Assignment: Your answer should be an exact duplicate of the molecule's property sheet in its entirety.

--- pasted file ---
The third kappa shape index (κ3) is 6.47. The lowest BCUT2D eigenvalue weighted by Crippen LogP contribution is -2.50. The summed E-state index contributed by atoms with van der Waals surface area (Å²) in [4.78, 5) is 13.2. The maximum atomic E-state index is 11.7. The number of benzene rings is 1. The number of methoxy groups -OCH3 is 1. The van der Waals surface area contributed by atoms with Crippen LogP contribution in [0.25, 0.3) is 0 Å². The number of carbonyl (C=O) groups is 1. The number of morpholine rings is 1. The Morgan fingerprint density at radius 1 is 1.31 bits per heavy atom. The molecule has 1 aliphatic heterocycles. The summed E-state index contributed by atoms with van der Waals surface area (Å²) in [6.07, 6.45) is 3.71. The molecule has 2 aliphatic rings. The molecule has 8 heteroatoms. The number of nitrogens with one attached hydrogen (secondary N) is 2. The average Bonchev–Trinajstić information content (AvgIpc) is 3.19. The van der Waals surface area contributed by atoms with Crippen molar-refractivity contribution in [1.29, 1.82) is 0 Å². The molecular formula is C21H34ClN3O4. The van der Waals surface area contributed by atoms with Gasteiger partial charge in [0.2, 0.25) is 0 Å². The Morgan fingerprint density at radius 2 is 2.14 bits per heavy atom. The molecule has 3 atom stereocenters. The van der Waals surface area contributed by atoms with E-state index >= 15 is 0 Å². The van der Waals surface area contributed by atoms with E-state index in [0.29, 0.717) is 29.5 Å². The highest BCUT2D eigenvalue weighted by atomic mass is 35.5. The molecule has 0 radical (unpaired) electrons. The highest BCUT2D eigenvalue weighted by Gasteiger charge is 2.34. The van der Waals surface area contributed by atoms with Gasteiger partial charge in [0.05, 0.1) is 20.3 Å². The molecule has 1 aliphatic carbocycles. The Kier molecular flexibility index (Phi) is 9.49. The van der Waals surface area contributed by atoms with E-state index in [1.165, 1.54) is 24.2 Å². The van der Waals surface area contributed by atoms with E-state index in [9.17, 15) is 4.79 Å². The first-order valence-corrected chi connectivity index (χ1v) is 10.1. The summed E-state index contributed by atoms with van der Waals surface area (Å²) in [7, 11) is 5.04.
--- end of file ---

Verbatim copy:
The third kappa shape index (κ3) is 6.47. The lowest BCUT2D eigenvalue weighted by Crippen LogP contribution is -2.50. The summed E-state index contributed by atoms with van der Waals surface area (Å²) in [4.78, 5) is 13.2. The maximum atomic E-state index is 11.7. The number of benzene rings is 1. The number of methoxy groups -OCH3 is 1. The van der Waals surface area contributed by atoms with Crippen LogP contribution in [0.25, 0.3) is 0 Å². The number of carbonyl (C=O) groups is 1. The number of morpholine rings is 1. The Morgan fingerprint density at radius 1 is 1.31 bits per heavy atom. The molecule has 1 aliphatic heterocycles. The summed E-state index contributed by atoms with van der Waals surface area (Å²) in [6.07, 6.45) is 3.71. The molecule has 2 aliphatic rings. The molecule has 8 heteroatoms. The number of nitrogens with one attached hydrogen (secondary N) is 2. The average Bonchev–Trinajstić information content (AvgIpc) is 3.19. The van der Waals surface area contributed by atoms with Crippen molar-refractivity contribution in [1.29, 1.82) is 0 Å². The molecular formula is C21H34ClN3O4. The van der Waals surface area contributed by atoms with Gasteiger partial charge in [0.2, 0.25) is 0 Å². The Morgan fingerprint density at radius 2 is 2.14 bits per heavy atom. The molecule has 3 atom stereocenters. The van der Waals surface area contributed by atoms with E-state index >= 15 is 0 Å². The van der Waals surface area contributed by atoms with E-state index in [0.29, 0.717) is 29.5 Å². The highest BCUT2D eigenvalue weighted by atomic mass is 35.5. The molecule has 0 radical (unpaired) electrons. The highest BCUT2D eigenvalue weighted by Gasteiger charge is 2.34. The van der Waals surface area contributed by atoms with Gasteiger partial charge in [0.05, 0.1) is 20.3 Å². The molecule has 1 aliphatic carbocycles. The Kier molecular flexibility index (Phi) is 9.49. The van der Waals surface area contributed by atoms with E-state index in [1.165, 1.54) is 24.2 Å². The van der Waals surface area contributed by atoms with E-state index in [9.17, 15) is 4.79 Å². The first-order valence-corrected chi connectivity index (χ1v) is 10.1. The summed E-state index contributed by atoms with van der Waals surface area (Å²) in [7, 11) is 5.04.